Yosemite National Park has once again introduced mandatory masks following a spike in COVID-19 cases in the region, with multiple other parks and institutions also implementing such policies.

“Due to the high COVID-19 community level, mask-wearing is now required for all people when entering federal buildings and public transportation in Yosemite National Park, regardless of vaccination status,” the park said in an Instagram post. It has turned off comments on the post, with users only allowed to “like” the notification. Back in June, Yosemite had mandated masks for visitors.

As of Jan. 13, Mariposa County in California, one of the counties where the park is located, was placed on high alert over COVID-19 infections. In total, the county reported 4,488 cases and 41 deaths. Nine cases and one hospitalization were reported for the week ending Jan. 13.

Mask Mandates Across the Country

Multiple other parks across the United States have instituted mask requirements.

Adams National Historic Park in Massachusetts asks visitors to wear masks irrespective of vaccination status.

Appomattox Court House National Historical Park in Virginia, Kings Mountain National Military Park in South Carolina, and Congaree National Park in South Carolina all now require visitors to wear masks inside the premises.

In addition to parks, other places are also making masks mandatory. Last month, the Oakland City Council in California voted to make masks mandatory in the city’s facilities, with the rule remaining in effect until March 31.

Medical facilities like the Regional Medical Center in Manchester and the Mercy Medical Center in Cedar Rapids, both in Iowa, made masks mandatory in December.

School districts in Pennsylvania and New Jersey had already announced before the winter break that students and faculty would have to mask up temporarily upon returning to schools.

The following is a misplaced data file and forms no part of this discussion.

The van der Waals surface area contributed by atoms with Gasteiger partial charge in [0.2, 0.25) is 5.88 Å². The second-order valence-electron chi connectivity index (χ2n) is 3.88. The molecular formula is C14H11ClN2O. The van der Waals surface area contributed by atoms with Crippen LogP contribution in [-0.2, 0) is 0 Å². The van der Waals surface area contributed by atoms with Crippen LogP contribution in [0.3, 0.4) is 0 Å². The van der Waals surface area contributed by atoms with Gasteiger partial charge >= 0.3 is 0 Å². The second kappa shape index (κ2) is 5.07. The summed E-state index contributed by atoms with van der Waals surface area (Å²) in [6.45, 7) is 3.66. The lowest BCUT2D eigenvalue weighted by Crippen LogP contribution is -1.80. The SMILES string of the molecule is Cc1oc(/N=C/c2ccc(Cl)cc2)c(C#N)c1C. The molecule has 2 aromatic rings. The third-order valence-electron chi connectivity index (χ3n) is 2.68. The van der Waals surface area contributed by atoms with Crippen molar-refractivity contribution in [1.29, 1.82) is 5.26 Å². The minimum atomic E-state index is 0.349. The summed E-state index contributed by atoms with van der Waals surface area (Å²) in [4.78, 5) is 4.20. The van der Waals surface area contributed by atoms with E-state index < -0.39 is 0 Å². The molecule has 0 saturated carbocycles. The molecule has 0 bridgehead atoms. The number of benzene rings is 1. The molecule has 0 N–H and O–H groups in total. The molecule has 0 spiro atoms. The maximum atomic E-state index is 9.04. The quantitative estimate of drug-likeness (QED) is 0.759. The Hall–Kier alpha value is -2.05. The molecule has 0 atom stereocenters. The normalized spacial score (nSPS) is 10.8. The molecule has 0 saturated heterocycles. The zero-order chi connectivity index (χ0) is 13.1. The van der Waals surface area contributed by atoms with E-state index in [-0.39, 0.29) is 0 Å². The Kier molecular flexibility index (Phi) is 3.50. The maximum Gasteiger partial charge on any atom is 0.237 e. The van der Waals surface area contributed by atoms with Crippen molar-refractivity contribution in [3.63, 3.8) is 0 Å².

Chelsea Public Schools in Boston instituted a mask mandate effective Jan. 9 after Suffolk County was designated high risk in terms of COVID-19 transmission. Ann Arbor Public Schools in Michigan has imposed a two-week mask mandate that began on Jan. 9.

Mask Effectiveness Questioned

The mask mandates come as some experts questioned the effectiveness of such measures and certain studies pointed out that wearing masks for a long time might even end up causing harm.

Yoav Yehezkelli, a specialist in internal medicine and medical management, told The Epoch Times that most studies looking at the effectiveness of masks during the pandemic “suffer from low quality and many biases.”

Only two high-quality studies have been done on the issue during this period, one in Denmark and the other in Bangladesh, he noted.

Overall, both studies showed that “there is no benefit in wearing masks to prevent infection with the coronavirus,” Yehezkelli said. Imposing mask requirements “doesn’t actually have a professional justification.”

A study published in December that analyzed how 114 health care workers (HCWs) responded to mask requirements in terms of preexisting dry-eye disease (DED), found that the policy worsened the condition.

In DED, tears are unable to provide adequate lubrication for the eyes, which can lead to inflammation and damage to the surface of the eye.

“HCWs who had previously experienced DED and who were under the age of 40, wearing a face mask for more than three to six hours/day could contribute to or worsen symptoms of DED. Also, we observed that the N-95 mask has a higher chance of causing DED than surgical masks,” the study said.

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